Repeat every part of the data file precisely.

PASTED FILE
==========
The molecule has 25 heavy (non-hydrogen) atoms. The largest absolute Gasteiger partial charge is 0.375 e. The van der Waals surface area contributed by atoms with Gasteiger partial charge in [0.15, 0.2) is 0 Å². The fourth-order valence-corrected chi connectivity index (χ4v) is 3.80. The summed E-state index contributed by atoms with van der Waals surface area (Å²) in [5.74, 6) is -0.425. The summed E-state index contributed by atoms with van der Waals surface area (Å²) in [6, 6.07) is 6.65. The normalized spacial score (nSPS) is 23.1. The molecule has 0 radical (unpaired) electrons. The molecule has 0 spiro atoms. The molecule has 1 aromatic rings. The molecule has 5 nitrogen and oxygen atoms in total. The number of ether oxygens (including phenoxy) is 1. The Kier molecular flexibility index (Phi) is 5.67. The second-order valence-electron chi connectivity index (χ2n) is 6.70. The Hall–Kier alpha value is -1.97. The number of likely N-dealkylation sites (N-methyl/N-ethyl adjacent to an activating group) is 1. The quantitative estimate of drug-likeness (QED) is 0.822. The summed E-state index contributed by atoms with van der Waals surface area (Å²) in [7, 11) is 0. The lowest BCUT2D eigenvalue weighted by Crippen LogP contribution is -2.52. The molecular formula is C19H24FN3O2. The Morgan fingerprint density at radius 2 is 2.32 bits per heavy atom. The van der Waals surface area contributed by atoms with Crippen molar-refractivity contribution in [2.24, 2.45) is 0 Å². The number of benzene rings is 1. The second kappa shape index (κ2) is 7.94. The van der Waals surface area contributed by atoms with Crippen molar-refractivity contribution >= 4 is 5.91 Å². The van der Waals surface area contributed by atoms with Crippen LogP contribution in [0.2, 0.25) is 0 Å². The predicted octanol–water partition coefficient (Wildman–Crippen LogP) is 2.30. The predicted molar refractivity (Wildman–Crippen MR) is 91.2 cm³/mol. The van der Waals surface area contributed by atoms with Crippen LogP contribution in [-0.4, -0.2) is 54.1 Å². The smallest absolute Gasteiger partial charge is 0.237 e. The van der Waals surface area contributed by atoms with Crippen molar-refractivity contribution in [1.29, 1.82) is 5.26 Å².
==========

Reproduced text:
The molecule has 25 heavy (non-hydrogen) atoms. The largest absolute Gasteiger partial charge is 0.375 e. The van der Waals surface area contributed by atoms with Gasteiger partial charge in [0.15, 0.2) is 0 Å². The fourth-order valence-corrected chi connectivity index (χ4v) is 3.80. The summed E-state index contributed by atoms with van der Waals surface area (Å²) in [5.74, 6) is -0.425. The summed E-state index contributed by atoms with van der Waals surface area (Å²) in [6, 6.07) is 6.65. The normalized spacial score (nSPS) is 23.1. The molecule has 0 radical (unpaired) electrons. The molecule has 0 spiro atoms. The molecule has 1 aromatic rings. The molecule has 5 nitrogen and oxygen atoms in total. The number of ether oxygens (including phenoxy) is 1. The Kier molecular flexibility index (Phi) is 5.67. The second-order valence-electron chi connectivity index (χ2n) is 6.70. The Hall–Kier alpha value is -1.97. The number of likely N-dealkylation sites (N-methyl/N-ethyl adjacent to an activating group) is 1. The quantitative estimate of drug-likeness (QED) is 0.822. The summed E-state index contributed by atoms with van der Waals surface area (Å²) in [7, 11) is 0. The lowest BCUT2D eigenvalue weighted by Crippen LogP contribution is -2.52. The molecular formula is C19H24FN3O2. The Morgan fingerprint density at radius 2 is 2.32 bits per heavy atom. The van der Waals surface area contributed by atoms with Crippen molar-refractivity contribution in [2.24, 2.45) is 0 Å². The number of benzene rings is 1. The second kappa shape index (κ2) is 7.94. The van der Waals surface area contributed by atoms with Crippen molar-refractivity contribution >= 4 is 5.91 Å². The van der Waals surface area contributed by atoms with Crippen LogP contribution in [0.2, 0.25) is 0 Å². The predicted octanol–water partition coefficient (Wildman–Crippen LogP) is 2.30. The predicted molar refractivity (Wildman–Crippen MR) is 91.2 cm³/mol. The van der Waals surface area contributed by atoms with Crippen LogP contribution in [-0.4, -0.2) is 54.1 Å². The smallest absolute Gasteiger partial charge is 0.237 e. The van der Waals surface area contributed by atoms with Crippen molar-refractivity contribution in [1.29, 1.82) is 5.26 Å².